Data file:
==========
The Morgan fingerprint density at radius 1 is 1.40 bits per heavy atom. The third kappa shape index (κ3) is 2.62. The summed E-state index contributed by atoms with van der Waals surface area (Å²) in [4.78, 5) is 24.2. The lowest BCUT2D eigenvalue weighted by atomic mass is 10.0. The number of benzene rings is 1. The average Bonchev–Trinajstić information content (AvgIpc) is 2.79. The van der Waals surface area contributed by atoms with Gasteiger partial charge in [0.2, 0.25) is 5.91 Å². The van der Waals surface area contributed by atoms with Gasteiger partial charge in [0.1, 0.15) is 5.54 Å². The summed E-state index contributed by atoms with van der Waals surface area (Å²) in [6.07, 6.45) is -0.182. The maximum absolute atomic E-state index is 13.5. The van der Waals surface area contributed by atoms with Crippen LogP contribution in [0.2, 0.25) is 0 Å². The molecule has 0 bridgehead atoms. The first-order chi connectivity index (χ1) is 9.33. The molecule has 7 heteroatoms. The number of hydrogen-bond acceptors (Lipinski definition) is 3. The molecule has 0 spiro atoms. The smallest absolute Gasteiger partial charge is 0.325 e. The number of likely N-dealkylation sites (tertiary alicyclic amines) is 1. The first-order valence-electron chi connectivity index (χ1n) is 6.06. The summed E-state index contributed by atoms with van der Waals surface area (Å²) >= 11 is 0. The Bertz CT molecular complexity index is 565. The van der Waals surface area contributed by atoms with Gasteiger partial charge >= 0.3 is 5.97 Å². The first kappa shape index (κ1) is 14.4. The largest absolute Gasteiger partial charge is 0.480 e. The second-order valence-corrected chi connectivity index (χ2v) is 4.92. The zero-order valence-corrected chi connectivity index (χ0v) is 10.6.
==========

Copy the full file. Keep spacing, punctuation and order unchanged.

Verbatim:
The Morgan fingerprint density at radius 1 is 1.40 bits per heavy atom. The third kappa shape index (κ3) is 2.62. The summed E-state index contributed by atoms with van der Waals surface area (Å²) in [4.78, 5) is 24.2. The lowest BCUT2D eigenvalue weighted by atomic mass is 10.0. The number of benzene rings is 1. The average Bonchev–Trinajstić information content (AvgIpc) is 2.79. The van der Waals surface area contributed by atoms with Gasteiger partial charge in [0.2, 0.25) is 5.91 Å². The van der Waals surface area contributed by atoms with Gasteiger partial charge in [0.1, 0.15) is 5.54 Å². The summed E-state index contributed by atoms with van der Waals surface area (Å²) in [6.07, 6.45) is -0.182. The maximum absolute atomic E-state index is 13.5. The van der Waals surface area contributed by atoms with Crippen LogP contribution in [0.2, 0.25) is 0 Å². The molecule has 0 bridgehead atoms. The first-order chi connectivity index (χ1) is 9.33. The molecule has 7 heteroatoms. The number of hydrogen-bond acceptors (Lipinski definition) is 3. The molecule has 0 spiro atoms. The smallest absolute Gasteiger partial charge is 0.325 e. The number of likely N-dealkylation sites (tertiary alicyclic amines) is 1. The first-order valence-electron chi connectivity index (χ1n) is 6.06. The summed E-state index contributed by atoms with van der Waals surface area (Å²) >= 11 is 0. The Bertz CT molecular complexity index is 565. The van der Waals surface area contributed by atoms with Gasteiger partial charge >= 0.3 is 5.97 Å². The first kappa shape index (κ1) is 14.4. The largest absolute Gasteiger partial charge is 0.480 e. The second-order valence-corrected chi connectivity index (χ2v) is 4.92. The zero-order valence-corrected chi connectivity index (χ0v) is 10.6.